Abu Dhabi: An ambitious project in Abu Dhabi will now locate, number and specifically monitor old trees in the emirate in a bid to ensure their protection from threats.
About 100,000 Ghaf (Prosopis cineraria) and Samar (Acacia ehrenbergiana) trees — both locally important yet threatened species — are known to grow in the emirate and these will be identified and tagged during the Environment Agency — Abu Dhabi (EAD) project.
Each tree will be marked with an identification tag, which will bear serial numbers classified according to the tree type. The tree will also be electronically numbered via serial codes linked to geographical databases.
“This project aims to tag old Ghaf and Samar trees of important environmental and heritage values. EAD has begun to implement the programme by identifying the targeted tree species using satellite and aerial images and then storing the coordinates for each tree in a database. This is followed by the actual numbering of the historical trees,” said Dr Shaikha Al Dhaheri, the EAD secretary-general.
Traditionally, families in the desert tend to settle under the shade of Samar trees. These trees also include soil preservation benefits.
The programme has started from the Jebel Hafeet National Park, a mountainous protected area in Al Ain city. The EAD had earlier implemented a project to rehabilitate Samar trees in the park affected by climate change, illegal human activities and development projects.
In the first phase, 1,500 Samar trees in the Jebel Hafeet park will be tagged with specially designed metal panels or identification tags, along with 1,500 Ghaf trees across the emirate by the end of the year. Trees in Abu Dhabi city and Al Dhafra will be tagged in future phases.
Through this project, the EAD aims to protect local trees from illegal activities and also to enhance the quality of available data on local trees in natural habitats. A detailed assessment of the condition of each tree will therefore be recorded, along with other morphological information that will further help in assessing the trees’ resilience in combating desertification to mitigate climate change.
Protecting natural heritage
“The numbering of historical trees is one of the main pillars from which EAD will launch a long-term protection plan for local trees in Abu Dhabi, which will then ensure their sustainability,” said Ahmed Al Hashmi, the EAD acting executive director for terrestrial and marine biodiversity.
The official explained that natural Ghaf and Samar trees are an important component of the UAE’s plant biodiversity, as these two species have been classified among the threatened plant species of Abu Dhabi.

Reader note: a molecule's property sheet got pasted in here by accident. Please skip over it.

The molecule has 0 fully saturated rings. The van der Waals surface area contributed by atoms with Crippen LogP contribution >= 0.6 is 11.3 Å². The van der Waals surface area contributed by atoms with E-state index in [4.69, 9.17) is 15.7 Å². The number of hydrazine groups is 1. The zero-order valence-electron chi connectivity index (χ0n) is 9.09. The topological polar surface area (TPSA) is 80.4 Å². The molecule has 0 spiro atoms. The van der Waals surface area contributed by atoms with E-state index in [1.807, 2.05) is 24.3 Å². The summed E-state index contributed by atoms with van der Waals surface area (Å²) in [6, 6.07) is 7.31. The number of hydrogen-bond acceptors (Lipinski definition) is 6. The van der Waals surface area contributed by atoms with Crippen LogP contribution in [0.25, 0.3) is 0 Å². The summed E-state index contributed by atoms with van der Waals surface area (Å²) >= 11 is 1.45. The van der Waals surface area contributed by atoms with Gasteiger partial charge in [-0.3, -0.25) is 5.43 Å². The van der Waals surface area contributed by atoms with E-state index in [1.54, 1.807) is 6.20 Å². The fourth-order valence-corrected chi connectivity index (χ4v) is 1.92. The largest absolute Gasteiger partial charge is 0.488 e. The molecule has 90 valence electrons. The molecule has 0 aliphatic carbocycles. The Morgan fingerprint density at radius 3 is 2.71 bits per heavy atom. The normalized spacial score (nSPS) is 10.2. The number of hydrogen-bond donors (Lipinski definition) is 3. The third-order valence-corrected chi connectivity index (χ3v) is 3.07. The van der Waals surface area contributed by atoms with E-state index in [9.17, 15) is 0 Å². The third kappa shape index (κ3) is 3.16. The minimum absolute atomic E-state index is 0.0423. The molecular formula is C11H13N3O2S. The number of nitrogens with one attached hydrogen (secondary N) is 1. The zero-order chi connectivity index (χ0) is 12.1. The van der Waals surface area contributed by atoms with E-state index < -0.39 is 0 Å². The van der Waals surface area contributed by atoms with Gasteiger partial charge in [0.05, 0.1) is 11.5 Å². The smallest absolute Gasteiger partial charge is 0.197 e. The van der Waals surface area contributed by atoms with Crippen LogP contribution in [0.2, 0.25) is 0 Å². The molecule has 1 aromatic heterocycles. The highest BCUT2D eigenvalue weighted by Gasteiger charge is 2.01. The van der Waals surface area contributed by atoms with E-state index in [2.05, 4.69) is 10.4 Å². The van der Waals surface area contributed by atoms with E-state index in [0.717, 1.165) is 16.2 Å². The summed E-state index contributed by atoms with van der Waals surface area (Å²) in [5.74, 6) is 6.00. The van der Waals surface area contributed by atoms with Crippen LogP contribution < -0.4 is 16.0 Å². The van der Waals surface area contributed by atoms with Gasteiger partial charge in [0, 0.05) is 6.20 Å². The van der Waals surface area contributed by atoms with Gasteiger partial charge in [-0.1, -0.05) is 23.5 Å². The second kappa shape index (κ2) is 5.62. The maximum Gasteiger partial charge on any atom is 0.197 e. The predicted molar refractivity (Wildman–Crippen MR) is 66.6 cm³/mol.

The EAD has already prepared detailed maps of the spread of both Ghaf and Samar trees in the emirate of Abu Dhabi — a first-of-its-kind initiative in the UAE — and has documented the distribution of all Ghaf and Samar trees using satellite image analysis, Al Hashmi added. The authorities have additionally tested soil salinity and groundwater availability in relation to each tree.
Analysing the recorded information will help EAD understand the environmental requirements of the species and determine the extent of the dangers they are exposed to — whether due to human, natural or climatic activities. This can help tailor protection activities for the trees.
EAD will also share maps of the trees and their distribution with various partners so that their protection can be taken into consideration when designing development projects.
Local trees in the UAE are protected under Federal Law No (24) of 1999. The regulation stipulates that these trees should not be felled; if necessary, it is obligatory that the trees be transported and replanted. One of the main threats to these species, including to Abu Dhabi’s Ghaf and Samar trees, is habitat loss and degradation. Other threats include the collection of wood for use as camping fuel, urban development, increased infrastructure, overgrazing and climate change.
The EAD works extensively to protect native plants and has mapped their growth across the emirate. In addition, it manages a nursery in Al Dhafra region with more than 60 types of local plant species. The nursery can produce 500,000 seedlings annually for use in habitat rehabilitation projects.
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The EAD also monitors 432 native plant species and has classified them according to their threat level, based on the International Union for Conservation of Nature.
In addition, the authority now oversees 19 protected areas in Abu Dhabi, with 17 per cent of the emirate’s terrestrial area represented in 13 protected sites.